Crescent City


The Triplicate – Crescent City News

Published Feb. 22, 2018 at 06:01AM

Firm presents solar plan to harbor


Harbor commissioners on Tuesday met with the firm that will finance, build and maintain a 1.5 megawatt solar system they hope will save the port money on its power bill.

Neil Zoller, president of Costa Mesa-based American Diversified Energy, and Mike Jones, the firm’s vice president of engineering and geology, told the Crescent City Harbor commission that the port could save up to $1.2 million in electricity costs over the life of the contract.

The proposed project consists of four phases and includes construction of rooftop solar panels on several harbor buildings as well as covered carports and new storage facilities with solar panels on them. American Diversified Energy would hire and train eight to 12 full time workers from the Crescent City area, Jones said.

“Those same workers will stay on the project until the very end,” Jones saidy.

The firm expects to begin construction on the first phase of the project in June, Jones said. All four phases are expected to be completed in 2019, he said.

The presentation from American Diversified Energy came about three months after the harbor district approved a 25-year power purchase agreement with Florida-based Renewable Energy Capital for installing the solar panel system. According to Zoller, REC managing member Alex Lemus is the developer for the solar system, American Diversified Energy finances, designs and builds the project.

American Diversified Energy has focused on alternative energy projects for about five years and has experience in geothermal, compressed natural gas and solar energy, according to Zoller.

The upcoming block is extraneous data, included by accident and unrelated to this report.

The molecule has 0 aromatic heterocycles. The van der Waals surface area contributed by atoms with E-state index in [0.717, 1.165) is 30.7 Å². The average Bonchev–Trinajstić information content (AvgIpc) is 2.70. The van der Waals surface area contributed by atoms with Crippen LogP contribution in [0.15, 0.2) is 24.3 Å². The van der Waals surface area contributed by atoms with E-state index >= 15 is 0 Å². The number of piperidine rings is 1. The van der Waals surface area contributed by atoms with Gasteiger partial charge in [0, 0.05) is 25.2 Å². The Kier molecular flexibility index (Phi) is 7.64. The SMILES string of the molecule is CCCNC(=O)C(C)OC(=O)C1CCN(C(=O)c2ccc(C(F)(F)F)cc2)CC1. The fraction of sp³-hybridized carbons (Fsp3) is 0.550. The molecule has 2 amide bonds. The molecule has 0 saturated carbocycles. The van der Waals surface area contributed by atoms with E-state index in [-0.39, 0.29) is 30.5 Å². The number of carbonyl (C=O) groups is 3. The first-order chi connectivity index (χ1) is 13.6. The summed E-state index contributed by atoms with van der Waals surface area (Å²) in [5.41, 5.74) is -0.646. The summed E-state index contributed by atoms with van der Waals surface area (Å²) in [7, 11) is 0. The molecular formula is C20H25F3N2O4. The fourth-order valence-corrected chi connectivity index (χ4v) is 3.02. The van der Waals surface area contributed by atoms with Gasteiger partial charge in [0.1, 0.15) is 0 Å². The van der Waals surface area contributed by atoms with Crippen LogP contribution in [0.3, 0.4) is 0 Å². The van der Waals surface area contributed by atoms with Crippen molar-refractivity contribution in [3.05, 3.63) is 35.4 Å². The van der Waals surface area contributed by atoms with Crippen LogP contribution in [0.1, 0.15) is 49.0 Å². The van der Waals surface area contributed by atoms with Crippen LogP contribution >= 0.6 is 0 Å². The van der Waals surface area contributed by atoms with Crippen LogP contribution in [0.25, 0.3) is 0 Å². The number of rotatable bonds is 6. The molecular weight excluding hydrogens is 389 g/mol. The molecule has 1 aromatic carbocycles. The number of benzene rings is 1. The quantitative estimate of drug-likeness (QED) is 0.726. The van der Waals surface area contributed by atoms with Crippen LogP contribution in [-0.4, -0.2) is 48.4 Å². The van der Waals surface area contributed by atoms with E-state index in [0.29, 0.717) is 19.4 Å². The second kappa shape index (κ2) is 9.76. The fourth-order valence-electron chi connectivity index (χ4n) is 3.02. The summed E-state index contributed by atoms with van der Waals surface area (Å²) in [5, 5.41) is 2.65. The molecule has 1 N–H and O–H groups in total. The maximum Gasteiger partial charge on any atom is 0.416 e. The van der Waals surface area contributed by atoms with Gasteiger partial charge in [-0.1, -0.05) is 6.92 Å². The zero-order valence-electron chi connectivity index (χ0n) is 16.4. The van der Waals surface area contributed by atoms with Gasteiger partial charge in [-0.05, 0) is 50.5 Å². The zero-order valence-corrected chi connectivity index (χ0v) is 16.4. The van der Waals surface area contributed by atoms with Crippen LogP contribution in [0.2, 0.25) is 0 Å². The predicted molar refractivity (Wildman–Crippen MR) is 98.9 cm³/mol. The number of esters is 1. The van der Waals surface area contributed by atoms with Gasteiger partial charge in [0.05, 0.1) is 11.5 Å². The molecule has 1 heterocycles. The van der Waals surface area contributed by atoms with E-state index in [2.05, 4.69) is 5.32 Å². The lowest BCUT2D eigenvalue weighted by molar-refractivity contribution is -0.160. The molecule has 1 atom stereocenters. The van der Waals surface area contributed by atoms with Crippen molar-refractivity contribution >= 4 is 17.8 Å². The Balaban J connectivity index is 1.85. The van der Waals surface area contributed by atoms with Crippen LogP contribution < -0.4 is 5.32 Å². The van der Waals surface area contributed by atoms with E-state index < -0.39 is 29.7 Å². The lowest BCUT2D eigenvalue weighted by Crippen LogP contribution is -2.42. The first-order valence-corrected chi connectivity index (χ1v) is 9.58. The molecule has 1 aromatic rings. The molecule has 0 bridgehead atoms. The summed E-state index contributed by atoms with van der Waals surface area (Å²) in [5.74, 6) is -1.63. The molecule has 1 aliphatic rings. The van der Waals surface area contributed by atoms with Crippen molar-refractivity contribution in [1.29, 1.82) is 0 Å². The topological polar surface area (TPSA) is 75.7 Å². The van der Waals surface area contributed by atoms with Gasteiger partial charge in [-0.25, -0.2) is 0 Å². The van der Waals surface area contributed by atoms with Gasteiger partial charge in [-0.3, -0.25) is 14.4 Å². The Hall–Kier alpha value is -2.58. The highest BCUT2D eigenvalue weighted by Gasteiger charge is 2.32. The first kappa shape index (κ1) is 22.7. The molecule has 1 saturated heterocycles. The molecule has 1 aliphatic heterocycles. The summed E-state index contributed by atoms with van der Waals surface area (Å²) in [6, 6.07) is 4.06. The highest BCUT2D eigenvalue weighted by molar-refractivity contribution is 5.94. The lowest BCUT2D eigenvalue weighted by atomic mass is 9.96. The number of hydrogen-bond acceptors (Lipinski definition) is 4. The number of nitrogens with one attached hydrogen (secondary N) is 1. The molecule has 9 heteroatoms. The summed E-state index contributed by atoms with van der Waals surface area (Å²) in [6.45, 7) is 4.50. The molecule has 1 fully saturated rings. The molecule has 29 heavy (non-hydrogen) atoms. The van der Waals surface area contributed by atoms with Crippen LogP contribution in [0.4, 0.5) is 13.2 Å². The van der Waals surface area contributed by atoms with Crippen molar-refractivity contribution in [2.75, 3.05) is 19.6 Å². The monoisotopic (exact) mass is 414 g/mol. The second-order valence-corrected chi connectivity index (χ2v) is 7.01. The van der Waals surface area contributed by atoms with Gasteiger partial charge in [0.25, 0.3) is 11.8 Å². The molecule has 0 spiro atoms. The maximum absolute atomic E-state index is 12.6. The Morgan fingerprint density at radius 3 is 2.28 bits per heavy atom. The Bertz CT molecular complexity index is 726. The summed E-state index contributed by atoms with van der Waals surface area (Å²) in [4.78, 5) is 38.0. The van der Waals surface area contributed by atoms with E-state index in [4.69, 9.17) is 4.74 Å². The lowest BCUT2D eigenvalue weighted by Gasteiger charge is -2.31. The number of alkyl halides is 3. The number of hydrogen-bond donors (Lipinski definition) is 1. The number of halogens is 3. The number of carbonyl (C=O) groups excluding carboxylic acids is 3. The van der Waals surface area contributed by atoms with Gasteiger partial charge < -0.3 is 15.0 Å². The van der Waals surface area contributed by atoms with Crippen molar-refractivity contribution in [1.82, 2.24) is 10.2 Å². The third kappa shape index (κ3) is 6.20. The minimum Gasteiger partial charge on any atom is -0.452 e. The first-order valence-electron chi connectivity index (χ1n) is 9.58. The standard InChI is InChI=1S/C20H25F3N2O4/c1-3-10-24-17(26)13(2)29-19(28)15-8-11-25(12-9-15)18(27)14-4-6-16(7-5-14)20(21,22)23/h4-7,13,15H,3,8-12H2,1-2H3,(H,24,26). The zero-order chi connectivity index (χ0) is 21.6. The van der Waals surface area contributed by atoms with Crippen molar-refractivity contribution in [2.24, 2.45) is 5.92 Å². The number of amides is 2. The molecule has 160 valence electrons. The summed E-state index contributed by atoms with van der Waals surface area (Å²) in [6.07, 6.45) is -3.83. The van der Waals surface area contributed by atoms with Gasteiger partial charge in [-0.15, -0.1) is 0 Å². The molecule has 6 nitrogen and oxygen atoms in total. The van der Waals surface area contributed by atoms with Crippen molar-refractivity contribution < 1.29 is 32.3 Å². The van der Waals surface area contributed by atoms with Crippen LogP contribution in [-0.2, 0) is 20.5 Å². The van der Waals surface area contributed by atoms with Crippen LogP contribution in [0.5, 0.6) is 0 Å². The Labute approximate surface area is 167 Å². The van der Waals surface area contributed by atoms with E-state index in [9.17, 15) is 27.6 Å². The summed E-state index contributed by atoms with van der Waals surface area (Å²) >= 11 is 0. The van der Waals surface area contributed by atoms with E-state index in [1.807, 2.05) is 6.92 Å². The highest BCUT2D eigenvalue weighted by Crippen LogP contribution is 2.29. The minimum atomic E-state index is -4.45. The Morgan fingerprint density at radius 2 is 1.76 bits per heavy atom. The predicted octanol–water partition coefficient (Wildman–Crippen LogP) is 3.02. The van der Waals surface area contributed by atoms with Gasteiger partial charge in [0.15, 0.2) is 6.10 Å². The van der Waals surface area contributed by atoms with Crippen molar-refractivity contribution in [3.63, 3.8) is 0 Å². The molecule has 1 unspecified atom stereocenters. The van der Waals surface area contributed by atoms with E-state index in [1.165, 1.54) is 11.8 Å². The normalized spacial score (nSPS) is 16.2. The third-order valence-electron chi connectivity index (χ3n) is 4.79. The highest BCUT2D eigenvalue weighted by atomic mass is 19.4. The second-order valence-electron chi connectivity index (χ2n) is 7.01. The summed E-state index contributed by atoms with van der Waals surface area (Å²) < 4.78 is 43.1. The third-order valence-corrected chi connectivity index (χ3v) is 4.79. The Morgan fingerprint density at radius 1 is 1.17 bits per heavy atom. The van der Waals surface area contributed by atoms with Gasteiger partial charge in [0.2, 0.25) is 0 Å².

Phase one of the project will include installing 492 panels on the Eureka Fisheries building and 616 panels on the Albers Seafood building. According to Jones, the 387 kilowatts generated by those panels would be able to power the harbor’s RV park, Redwood Harbor Village.

Deputy Harbormaster Lane Tavasci said the RV park’s energy costs are about $6,500 a month. The power generated by phase one of the solar project would also be able to power the tiny homes the port plans to build near Redwood Harbor Village.

Jones said American Diversified Energy the preliminary engineer drawings on the first phase of the project should be finalized next week. The firm will then submit them to Pacific Power and Light for an interconnection application to connect the solar panels to the utility’s energy grid. That process will take about 60 to 90 days, Jones said.

The second phase of the project will include the construction of three carports near the Harbor District Office and the inner boat basin. These carports will have a minimum clearance of 16 feet, according to Jones, and a maximum clearance of 20 feet — enough to house a semi truck.

The second phase of the project will generate about 613 kilowatts, Jones said. The west array of carports would power Citizens Dock and the seafood facilities, he said. Tavasci said the energy costs from Citizens Dock and the seafood buyers there, which includes refrigeration facilities, is about $3,000 a month.

Phase 3 of the solar project would include installing panels near the Recargo electric vehicle charging stations that are slated to go in behind Fisherman’s Restaurant, Jones said. American Diversified Energy has been in discussion with Recargo to have the solar panels feed the electric vehicle charging stations, Jones said.

The third phase of the project also includes installing 198 panels on top of solar carports, which would supply energy to the ice plant and other facilities, and roof-mounted arrays on top of the Fashion Blacksmith building, Jones said.

Phase 4 of the project calls for the construction of 30,000 square feet of storage facilities, which would house 914 solar panels capable of producing 314 kilowatts, Jones said. American Diversified Energy would build the storage units, finance the construction and rent them, he said.

The energy generated by these panels will power a future RV park the harbor plans to operate, Jones said.

“This is going to be a long term relationship,” he told commissioners. “We find it pleasant working with you so far. We’ll own and operate the system and pass on the savings to you guys.”

American Diversified Energy will also monitor the system 24-7 and deploy troubleshooters immediately to fix any problems that arise.

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